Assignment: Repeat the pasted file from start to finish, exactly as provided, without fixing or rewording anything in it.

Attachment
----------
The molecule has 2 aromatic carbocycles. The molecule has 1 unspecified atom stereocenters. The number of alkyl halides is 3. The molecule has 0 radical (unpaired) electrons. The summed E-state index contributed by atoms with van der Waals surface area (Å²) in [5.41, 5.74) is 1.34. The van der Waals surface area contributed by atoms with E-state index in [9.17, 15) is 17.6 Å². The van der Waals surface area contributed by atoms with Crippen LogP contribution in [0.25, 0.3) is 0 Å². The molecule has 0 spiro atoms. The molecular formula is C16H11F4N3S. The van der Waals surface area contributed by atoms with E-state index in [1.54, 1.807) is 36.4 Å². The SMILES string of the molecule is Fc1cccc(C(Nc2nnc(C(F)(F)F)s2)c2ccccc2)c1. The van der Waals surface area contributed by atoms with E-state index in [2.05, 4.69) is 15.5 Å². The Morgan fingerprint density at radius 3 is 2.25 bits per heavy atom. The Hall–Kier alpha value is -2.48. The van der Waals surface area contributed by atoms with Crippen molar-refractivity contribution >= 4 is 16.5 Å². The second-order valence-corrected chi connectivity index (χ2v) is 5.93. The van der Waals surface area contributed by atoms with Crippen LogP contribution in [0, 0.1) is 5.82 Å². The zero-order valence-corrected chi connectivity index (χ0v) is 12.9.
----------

The molecule has 2 aromatic carbocycles. The molecule has 1 unspecified atom stereocenters. The number of alkyl halides is 3. The molecule has 0 radical (unpaired) electrons. The summed E-state index contributed by atoms with van der Waals surface area (Å²) in [5.41, 5.74) is 1.34. The van der Waals surface area contributed by atoms with E-state index in [9.17, 15) is 17.6 Å². The van der Waals surface area contributed by atoms with Crippen LogP contribution in [0.25, 0.3) is 0 Å². The molecule has 0 spiro atoms. The molecular formula is C16H11F4N3S. The van der Waals surface area contributed by atoms with E-state index in [1.54, 1.807) is 36.4 Å². The SMILES string of the molecule is Fc1cccc(C(Nc2nnc(C(F)(F)F)s2)c2ccccc2)c1. The van der Waals surface area contributed by atoms with E-state index in [2.05, 4.69) is 15.5 Å². The Morgan fingerprint density at radius 3 is 2.25 bits per heavy atom. The Hall–Kier alpha value is -2.48. The van der Waals surface area contributed by atoms with Crippen molar-refractivity contribution >= 4 is 16.5 Å². The second-order valence-corrected chi connectivity index (χ2v) is 5.93. The van der Waals surface area contributed by atoms with Crippen LogP contribution in [0, 0.1) is 5.82 Å². The zero-order valence-corrected chi connectivity index (χ0v) is 12.9.